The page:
Be aware that most dispatch centers cover a HUGE area. I will leave it to others to see if an IMET could monitor conditions over such an area effectively.

Jason Berman said...

I was the communication leader at the nearby Chelan Complex/Wolverine fire when the Twisp River burn over occurred. Even though the Twisp River "start" was not our fire, we still supported it. We had set up radio links to the forest service radio system as a back up and through out the day, a fire weather meteorologist from the Anchorage NWS would use our "crossband" link repeater to access radio frequencies being used to give moment by moment updates with the blessing of CWICC or Central Washington Inter Agency Communications Center. She knew how critical fire weather was and was doing her best to ensure that firefighters knew what was going on.
Weather alerts were going out on multiple frequencies constantly in a radio foot print in excess of 2000 square miles. Satellite phones were junk in the area because of the deep valleys and high mountain peeks made them paper weights because they just didn't work well with a mountain between the user and the satellite. We had our coffee pot in the radio shack set up on cases of them because they didn't work in the local topography. I am confident that our fire's weather alerts were likely being heard because my radio operators were some of the first to know when the medical helicopters were cancelled due to confirmation of fatalities.
There are a lot of issues that go on with people getting burned over. Some of these include "warning fatigue" where weather warnings are coming out constantly and frequently, and its normal for fire fighters to operate in "red flag" conditions. "Trigger points" operationally become subjective. Issues also include meteorologists being "UTF" or unable to fill, because there are not enough to go around to all of these fires. Many meteorologists with the NWS either are not interested in fire weather or their home offices won't let them be part of the program (staffing issues). Other problems (some of which have been mentioned on this blog before) is when weather interacts with topography especially wind at a local/micro level, and the lack of effective weather radar in the area.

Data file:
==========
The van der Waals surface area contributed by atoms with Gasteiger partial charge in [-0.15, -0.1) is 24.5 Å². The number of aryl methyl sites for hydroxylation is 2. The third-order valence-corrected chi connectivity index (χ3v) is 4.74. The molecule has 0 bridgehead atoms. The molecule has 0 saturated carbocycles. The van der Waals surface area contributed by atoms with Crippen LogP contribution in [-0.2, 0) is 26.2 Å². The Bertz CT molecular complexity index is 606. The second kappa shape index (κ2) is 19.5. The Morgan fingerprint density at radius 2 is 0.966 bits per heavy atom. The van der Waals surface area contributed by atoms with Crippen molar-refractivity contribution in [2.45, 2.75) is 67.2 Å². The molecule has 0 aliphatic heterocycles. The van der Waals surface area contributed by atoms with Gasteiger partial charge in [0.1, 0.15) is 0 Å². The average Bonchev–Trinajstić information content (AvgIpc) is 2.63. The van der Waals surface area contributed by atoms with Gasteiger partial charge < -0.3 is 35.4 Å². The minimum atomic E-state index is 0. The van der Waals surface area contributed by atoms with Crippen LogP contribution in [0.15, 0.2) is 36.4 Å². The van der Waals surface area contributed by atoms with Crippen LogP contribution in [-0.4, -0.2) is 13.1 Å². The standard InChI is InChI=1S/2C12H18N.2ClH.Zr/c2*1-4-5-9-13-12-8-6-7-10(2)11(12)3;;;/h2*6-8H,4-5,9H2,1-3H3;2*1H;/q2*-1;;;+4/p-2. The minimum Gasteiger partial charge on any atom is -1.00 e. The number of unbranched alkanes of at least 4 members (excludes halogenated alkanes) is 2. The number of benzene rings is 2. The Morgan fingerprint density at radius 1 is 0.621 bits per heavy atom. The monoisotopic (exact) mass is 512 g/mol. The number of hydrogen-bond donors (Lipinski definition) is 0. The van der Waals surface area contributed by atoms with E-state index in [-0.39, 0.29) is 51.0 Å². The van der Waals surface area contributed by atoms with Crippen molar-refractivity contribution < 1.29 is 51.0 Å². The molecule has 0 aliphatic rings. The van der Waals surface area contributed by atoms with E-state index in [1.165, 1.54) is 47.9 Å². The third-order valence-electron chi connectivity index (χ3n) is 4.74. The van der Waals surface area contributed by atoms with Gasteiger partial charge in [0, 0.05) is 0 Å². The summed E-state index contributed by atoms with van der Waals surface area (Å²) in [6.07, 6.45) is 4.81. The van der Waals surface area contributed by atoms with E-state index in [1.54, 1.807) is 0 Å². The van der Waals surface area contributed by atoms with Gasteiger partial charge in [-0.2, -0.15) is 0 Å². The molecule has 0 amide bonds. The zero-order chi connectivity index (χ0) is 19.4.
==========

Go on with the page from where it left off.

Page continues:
There are also other human issues too. Can you expect a meteorologist fresh off a plane from DFW (for example) to understand local weather and topography? I bring this up because said meteorologist said an 'atmospheric scientist is not a meteorologist', and that he went to a true forecasting school at Texas A&M. "You just need a hard science degree to apply to the NWS". This guy was not at the fire in Washington, BTW, but my interaction with him has forever left me concerned about consistency in the "IMET" or incident meteorologist position. Most of the IMET's I have met or work with at fires are bright, talented, and extremely hard working. They are there because the care.